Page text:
The 10 Year IO Revisited Again
The 10 Year IO – should investors be scared?
The answer is still NO and we have data and lots of examples (pages 9-16) to back up our claim.
The expiration of a 10 Year Interest Only period definitely has a negative impact on the rate of loans going delinquent. As the borrower’s payment at IO expiration generally rises anywhere from 15% up to a whopping 290%, there is inevitably a negative effect on performance. Fortunately, the data shows that the negative impact to deal performance is quite minor.
Why is the impact so minor? It is all about the quality of the loans and the properties that are current after reaching month 120.
Outstanding Borrowers: Of the current loans that had reached month 120 and still had a 10-year interest only feature (therefore not modified), an amazing 90% of these loans had lifetime near perfect payment histories.
Equity: 74% of the loans had equity in the property.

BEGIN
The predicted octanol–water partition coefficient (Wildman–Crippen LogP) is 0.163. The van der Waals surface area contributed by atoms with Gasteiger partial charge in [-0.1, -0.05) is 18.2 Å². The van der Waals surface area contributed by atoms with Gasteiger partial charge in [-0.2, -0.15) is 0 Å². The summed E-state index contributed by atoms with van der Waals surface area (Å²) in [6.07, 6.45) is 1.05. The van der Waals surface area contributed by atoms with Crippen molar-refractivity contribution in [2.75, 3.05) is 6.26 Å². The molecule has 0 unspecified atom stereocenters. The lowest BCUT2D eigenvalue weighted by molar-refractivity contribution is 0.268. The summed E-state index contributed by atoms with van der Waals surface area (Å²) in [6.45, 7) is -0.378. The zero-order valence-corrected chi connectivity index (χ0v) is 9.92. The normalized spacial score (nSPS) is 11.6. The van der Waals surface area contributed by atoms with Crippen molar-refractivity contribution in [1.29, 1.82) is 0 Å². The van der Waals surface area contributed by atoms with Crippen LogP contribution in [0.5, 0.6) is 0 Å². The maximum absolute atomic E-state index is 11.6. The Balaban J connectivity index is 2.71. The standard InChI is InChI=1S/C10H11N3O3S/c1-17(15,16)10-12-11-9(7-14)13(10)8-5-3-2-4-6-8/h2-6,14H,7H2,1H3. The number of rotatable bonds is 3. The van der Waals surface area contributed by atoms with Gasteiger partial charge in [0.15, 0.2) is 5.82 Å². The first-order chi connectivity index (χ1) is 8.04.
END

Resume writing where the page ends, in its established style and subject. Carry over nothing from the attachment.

Many borrowers had been qualified for this higher fully amortizing payment or had already shown the ability to pay this higher payment. These loans were generally originated back in 2005-2007. Starting interest rates were from 5.5 to 8.0% and the initial interest only payment was much higher than today. Low interest rates provided many of these adjustable rate borrowers with low payments during the past 5-7 years. However, the payment history shows evidence that these borrowers were once able to afford the higher payment. Many of the new fully amortizing payments are approximately the same as the payment the borrower was once qualified for at origination. Borrowers will not be happy with the new higher payment, but evidence shows that the higher payment may actually be affordable (see pages 9-11).
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